by Daron Patton
Dungeons and Dragons: ShadowPlague (Volume 1)
Published by IDW Publishing
Written by John Rogers
Art by Andrea Di Vito
Dungeons and Dragons: ShadowPlague presents the first six
chapters (Volume 1) in IDW Publishing's comic book series of the same
title. Just released in July 2011, this hardcover collection is
stylistically presented to look like the current D&D Fourth
Edition supplements and weighs in at around 130 pages. In fact,
it's very easy to think this is a Wizards of the Coast game product when
you're seeing it on the bookshelf.
I waited to pick up this collection because I was having a hard time
finding the individual comics locally. It was well worth the wait and
the book gives you additional game related material that may not be
provided in the individual comics. The first volume covers the exploits
of your typical D&D adventuring group in Fourth Edition's
default setting of the Nentir Vale. My assessment of classes is based
on actual exposition and best estimate. The group is supposed to be
around 7th level, in game terms.
Specifically set in the town of Fall Crest, ShadowPlague
introduces us to Adric, a male human fighter and leader of the group;
Khal, a male dwarven paladin; Varis, a male elven ranger; Tish, a female
tiefling warlock; and Bree, a female halfling thief. The group is
reasonably competent but with enough failure and friendly in-fighting to
accurately reflect many veteran roleplaying parties.
The artwork is stunning from cover to interior. Andrea Di Vito is the
interior artist and every page beautifully communicates the look and
feeling of the setting and characters. The cover art is by Wayne
Reynolds, a current favorite on many RPG products, and another reason
why I thought this was purely a game supplement when I saw it on the
shelf. In addition to the story art, there are several covers included
(from the individual comics) along with some character concept/studies.
All of it is excellent.
If you like your heroes less than perfect and perfectly willing to rip
on their team mates and themselves, random passersby, etc., then there's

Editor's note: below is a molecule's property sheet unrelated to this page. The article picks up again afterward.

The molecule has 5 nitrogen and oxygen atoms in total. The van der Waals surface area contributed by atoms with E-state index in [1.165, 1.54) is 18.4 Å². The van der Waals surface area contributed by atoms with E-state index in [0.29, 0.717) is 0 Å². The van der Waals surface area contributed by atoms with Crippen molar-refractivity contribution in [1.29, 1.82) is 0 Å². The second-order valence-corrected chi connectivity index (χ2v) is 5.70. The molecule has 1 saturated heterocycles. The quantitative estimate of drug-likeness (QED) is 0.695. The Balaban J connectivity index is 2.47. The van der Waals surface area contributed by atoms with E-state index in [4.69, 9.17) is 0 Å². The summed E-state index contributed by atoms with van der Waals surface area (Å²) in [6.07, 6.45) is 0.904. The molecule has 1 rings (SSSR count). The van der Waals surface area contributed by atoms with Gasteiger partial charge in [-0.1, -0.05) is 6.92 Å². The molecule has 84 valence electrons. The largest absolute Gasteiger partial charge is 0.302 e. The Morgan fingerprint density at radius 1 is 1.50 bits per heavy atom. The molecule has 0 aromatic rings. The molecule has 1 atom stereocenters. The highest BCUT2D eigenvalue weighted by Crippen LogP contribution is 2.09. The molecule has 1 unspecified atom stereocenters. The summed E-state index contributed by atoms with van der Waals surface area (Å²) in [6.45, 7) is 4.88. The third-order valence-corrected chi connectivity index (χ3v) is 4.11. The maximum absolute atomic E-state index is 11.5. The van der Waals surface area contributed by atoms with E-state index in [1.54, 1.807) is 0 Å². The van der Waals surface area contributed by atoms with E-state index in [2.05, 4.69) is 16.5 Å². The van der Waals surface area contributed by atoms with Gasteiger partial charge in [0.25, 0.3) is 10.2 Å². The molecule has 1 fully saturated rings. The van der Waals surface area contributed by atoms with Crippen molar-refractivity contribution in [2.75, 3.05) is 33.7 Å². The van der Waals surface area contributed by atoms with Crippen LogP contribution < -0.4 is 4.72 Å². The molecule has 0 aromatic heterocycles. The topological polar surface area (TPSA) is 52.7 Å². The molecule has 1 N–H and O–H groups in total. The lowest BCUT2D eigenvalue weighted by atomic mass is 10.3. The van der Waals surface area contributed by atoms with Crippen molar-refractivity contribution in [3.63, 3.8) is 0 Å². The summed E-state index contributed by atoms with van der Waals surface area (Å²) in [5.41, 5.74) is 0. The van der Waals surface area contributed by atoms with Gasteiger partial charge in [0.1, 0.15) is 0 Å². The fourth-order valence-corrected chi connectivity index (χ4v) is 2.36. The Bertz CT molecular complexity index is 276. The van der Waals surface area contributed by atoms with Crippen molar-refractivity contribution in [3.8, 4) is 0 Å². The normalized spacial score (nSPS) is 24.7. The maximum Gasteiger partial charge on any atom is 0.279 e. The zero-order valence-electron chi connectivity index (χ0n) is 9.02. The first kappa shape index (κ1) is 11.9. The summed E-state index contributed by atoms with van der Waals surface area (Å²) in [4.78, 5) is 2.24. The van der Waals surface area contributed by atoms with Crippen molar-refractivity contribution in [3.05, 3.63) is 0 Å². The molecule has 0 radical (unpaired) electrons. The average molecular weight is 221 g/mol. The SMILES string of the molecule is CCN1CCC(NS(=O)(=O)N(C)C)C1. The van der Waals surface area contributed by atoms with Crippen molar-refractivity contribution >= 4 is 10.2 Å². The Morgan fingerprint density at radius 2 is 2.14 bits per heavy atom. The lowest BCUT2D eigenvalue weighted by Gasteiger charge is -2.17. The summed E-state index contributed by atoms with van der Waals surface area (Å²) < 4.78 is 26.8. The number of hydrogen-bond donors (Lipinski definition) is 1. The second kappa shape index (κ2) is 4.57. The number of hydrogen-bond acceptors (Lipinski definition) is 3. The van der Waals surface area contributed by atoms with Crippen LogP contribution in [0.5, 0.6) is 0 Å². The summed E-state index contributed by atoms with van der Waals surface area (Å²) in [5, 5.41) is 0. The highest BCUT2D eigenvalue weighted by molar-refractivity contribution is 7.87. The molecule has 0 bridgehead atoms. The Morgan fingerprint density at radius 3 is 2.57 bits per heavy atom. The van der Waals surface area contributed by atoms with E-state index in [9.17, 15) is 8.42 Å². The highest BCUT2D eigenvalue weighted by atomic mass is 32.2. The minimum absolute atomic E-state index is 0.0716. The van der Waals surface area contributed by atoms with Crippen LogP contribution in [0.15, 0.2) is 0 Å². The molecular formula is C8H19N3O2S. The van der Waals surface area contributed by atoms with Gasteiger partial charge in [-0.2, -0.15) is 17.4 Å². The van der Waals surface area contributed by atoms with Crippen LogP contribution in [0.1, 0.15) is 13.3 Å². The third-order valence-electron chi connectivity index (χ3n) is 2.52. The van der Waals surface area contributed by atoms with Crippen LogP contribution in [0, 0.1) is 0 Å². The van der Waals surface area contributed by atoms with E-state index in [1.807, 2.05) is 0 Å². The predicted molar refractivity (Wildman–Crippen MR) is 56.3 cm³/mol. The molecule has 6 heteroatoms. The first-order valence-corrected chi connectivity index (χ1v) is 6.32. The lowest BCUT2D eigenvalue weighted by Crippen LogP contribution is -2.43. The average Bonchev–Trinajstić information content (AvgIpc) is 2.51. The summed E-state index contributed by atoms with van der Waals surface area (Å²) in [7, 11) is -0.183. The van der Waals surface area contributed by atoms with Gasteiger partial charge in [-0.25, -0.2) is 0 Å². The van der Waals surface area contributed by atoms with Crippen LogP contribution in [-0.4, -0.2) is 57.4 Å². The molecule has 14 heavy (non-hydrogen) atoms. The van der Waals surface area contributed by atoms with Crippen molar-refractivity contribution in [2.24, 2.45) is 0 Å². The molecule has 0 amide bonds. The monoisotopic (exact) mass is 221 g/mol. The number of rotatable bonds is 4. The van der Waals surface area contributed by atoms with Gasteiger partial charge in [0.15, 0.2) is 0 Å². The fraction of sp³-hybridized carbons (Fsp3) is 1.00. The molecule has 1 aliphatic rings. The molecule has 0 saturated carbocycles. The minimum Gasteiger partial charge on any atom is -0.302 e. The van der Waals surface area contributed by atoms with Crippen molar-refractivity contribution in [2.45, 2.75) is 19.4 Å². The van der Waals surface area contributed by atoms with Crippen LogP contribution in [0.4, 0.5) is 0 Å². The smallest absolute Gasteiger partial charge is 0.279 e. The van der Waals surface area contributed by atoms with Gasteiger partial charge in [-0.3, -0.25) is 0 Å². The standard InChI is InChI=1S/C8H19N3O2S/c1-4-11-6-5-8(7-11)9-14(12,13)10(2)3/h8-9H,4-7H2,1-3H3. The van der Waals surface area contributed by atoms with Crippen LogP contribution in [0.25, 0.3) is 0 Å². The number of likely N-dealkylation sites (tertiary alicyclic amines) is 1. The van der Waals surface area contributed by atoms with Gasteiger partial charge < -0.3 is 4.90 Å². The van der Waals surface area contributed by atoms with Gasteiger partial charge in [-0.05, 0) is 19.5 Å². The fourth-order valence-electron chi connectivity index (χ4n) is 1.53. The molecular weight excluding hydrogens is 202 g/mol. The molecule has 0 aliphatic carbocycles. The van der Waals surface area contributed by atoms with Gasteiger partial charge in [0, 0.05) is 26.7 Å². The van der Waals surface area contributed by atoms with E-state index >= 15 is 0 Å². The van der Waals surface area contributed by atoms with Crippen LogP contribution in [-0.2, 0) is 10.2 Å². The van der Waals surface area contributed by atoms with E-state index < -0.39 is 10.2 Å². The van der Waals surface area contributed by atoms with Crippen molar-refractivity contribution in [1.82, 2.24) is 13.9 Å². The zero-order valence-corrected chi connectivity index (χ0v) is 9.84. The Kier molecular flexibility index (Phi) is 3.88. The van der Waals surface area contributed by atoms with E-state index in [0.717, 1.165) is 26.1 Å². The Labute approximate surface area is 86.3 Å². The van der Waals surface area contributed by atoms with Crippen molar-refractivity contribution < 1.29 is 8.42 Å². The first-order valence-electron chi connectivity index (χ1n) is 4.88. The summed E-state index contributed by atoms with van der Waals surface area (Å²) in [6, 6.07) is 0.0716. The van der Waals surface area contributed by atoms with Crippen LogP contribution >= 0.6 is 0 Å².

a good chance ShadowPlague will interest you. Adric's plans are
usually awry. We have the tried – and admittedly sometimes tired –
elf/dwarf banter, including the only stereotype I was kind of annoyed
with (the dwarf goes Scottish brogue sometimes). The halfling thief is
always super greedy and brings to mind the old saying about thieves and
honor. The tiefling, as a semi-new character race, is kind of novel
while still covering the dark and brooding vibe. If you're a fan of
Firefly, Buffy, Leverage, Warehouse 13, etc. – ensemble casts of smart
alecks who have adventures on the way to making things right – there's
something in here for you.
In short, story-wise you get a reasonably good-hearted crew motivated by
mercenary and personal drives to seek out the crazy adventure that these
five face. The pacing is well executed, blending exposition and action
in a natural way that advances the story as it also explains why these
people are what they are and do what they do. This volume ends on a
cliffhanger and I'm looking forward to Volume 2.
The final portion of the book takes scenes from the story and translates
them into encounters that an RPG group can use to play out the combat
and exploration that the ShadowPlague group meets. This is a nice bit
of bonus material for folks who play the current edition and possibly
want to mine the story for their own campaigns.
This volume is great entertainment and well worth the price, in my
opinion. If you like comics, D&D or are just a fan of a good
story, I recommend checking this out.